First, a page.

Though there is no set timeline yet, Roloff said the first part of the Wayne property to see development would likely be the northern end because it is less geographically complex and a portion has been cleared.

Following that, come small commercial featured would be added such as food trucks, a farmer’s market-style venue and potentially a fisher’s market.

The property has seen its share of potential developers, most recently seeing a six-month marketing effort to sell the 160 acres in 2020 draw national interest; the asking price then was $9 million It is zoned for planned-resort community development that allows housing, transient lodging and commercial uses.

Roloff said he expects this property to see some development sooner or later.

“Someone is going to develop it,” he said — adding that he and Gunderson are Washington state residents who live in Seabrook.

“We’re all in,” Roloff said.


Some of those attending the April 23 community meeting were concerned about the percentage of short-term rentals (STRs). Roloff said that at a previous development he oversaw, Bella Beach (Oregon), “We were worried [that if] short-term rentals took over, our community wouldn’t work,” so they purposefully built in short term rentals and managed them A little more than half of the homes at Seabrook are STRs, though Roloff said he does not expect to see the Sequim site have that heavy a percentage because of its proximity to Sequim proper.

“The shared economy is here to stay [but] we don’t see that happening here,” he said, estimating about 70% of the projected 500-600 homes to be full-time Sequim residents.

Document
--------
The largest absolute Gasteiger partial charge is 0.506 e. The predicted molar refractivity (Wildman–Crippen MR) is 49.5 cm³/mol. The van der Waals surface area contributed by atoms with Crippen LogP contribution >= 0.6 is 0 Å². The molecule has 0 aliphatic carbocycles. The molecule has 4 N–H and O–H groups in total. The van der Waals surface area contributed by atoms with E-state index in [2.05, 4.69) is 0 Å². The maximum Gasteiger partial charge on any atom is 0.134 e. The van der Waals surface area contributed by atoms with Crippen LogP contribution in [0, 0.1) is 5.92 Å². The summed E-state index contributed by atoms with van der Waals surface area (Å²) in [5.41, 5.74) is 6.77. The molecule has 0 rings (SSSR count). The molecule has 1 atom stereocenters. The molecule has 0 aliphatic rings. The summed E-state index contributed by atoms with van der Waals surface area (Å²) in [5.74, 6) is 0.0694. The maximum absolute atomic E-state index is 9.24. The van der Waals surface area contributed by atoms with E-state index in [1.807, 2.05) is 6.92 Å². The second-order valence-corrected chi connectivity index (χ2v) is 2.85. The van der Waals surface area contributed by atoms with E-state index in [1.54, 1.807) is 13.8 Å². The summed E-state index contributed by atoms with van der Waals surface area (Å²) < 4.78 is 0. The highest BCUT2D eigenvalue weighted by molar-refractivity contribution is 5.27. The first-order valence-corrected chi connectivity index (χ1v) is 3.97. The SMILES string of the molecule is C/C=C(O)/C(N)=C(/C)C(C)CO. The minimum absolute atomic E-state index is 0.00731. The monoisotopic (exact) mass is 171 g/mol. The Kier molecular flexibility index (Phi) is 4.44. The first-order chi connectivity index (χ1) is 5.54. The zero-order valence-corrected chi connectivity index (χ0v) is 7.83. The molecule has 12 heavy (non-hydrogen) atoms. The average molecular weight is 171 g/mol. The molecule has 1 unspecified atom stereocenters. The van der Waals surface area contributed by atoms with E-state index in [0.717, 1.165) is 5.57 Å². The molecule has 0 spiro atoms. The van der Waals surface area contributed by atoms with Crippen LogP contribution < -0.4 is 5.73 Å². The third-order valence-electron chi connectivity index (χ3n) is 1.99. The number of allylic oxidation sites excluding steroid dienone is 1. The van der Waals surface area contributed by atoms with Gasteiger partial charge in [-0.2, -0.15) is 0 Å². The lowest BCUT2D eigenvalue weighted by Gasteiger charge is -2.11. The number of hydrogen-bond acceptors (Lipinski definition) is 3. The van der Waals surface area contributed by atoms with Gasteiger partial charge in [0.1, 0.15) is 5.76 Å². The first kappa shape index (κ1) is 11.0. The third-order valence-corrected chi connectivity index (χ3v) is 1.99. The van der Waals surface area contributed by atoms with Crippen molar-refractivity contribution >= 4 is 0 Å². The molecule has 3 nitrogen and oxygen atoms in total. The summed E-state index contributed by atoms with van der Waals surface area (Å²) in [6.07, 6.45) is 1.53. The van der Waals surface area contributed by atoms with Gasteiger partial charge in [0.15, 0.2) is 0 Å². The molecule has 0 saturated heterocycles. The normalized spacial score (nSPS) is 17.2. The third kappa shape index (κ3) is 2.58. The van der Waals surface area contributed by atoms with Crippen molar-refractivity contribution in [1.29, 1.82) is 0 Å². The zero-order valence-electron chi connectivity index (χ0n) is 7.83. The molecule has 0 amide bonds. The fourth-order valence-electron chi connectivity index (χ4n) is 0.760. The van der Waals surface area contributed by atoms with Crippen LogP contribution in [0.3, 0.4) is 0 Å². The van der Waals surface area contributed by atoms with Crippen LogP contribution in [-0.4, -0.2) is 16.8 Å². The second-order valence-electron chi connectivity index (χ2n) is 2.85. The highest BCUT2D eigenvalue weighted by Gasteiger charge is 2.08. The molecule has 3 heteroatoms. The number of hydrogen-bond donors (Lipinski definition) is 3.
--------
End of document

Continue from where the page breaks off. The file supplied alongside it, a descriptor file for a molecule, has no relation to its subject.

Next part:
“We don’t see this as a town; we see this as more of a village,” he said.

At Seabrook, he said, managers check in every guest face to face rather than vacationers checking in by punching a number on a security panel.

Sequim Gazette photo by Michael Dashiell
Seabrook CEO Casey Roloff talks with community members about a planned 500 to 600-home development near Sequim Bay on April 23 at John Wayne Marina. Many of the residences would have relatively high density, he said, including apartments and small townhouse-style structures.

Sequim Gazette photo by Michael Dashiell Seabrook CEO Casey Roloff talks with community members about a planned 500 to 600-home development near Sequim Bay on April 23 at John Wayne Marina. Many of the residences would have relatively high density, he said, including apartments and small townhouse-style structures.

Attendees also voiced concerns over traffic, the area’s water supply and traffic.

Roloff said this development would hook up to City of Sequim water and sewer, though he did not have information about whether nearby residents would be forced to hook up to those utilities as well.

The nearby park — John Wayne’s Waterfront Resort for recreational vehicles (RVs), part of the overall land purchased — would be phased out and go away, Roloff said.

Developers will not be taking control of John Wayne Marina, which is managed by the Port of Port Angeles, nor are developers interested in proposing any shellfish operations on Sequim Bay.

Roloff said this property would be designed to encouraged traffic to use Whitefeather Way as the main egress point. He said developers hope to see a roundabout to ease any congestion.

“[It’d be] way safer to get across that road,” he said.

A stop sign on West Sequim Bay Road would likely be part of the traffic alterations, Roloff said.

“We want to calm traffic down [there],” he said. “If anything, this [area] is going to be more walkable.”

Bryan Berreth heard the developers’ presentation on April 23 along with other Sequim Bay Yacht Club members in late April.

“I think it’s a positive thing. — it’s going to get developed — but it’s going to be a process,” he said.

“It seems like they want to do a great job for the community.”

Berreth had a 40-year career as an appraiser in commercial real estate projects and is “very familiar with the process.”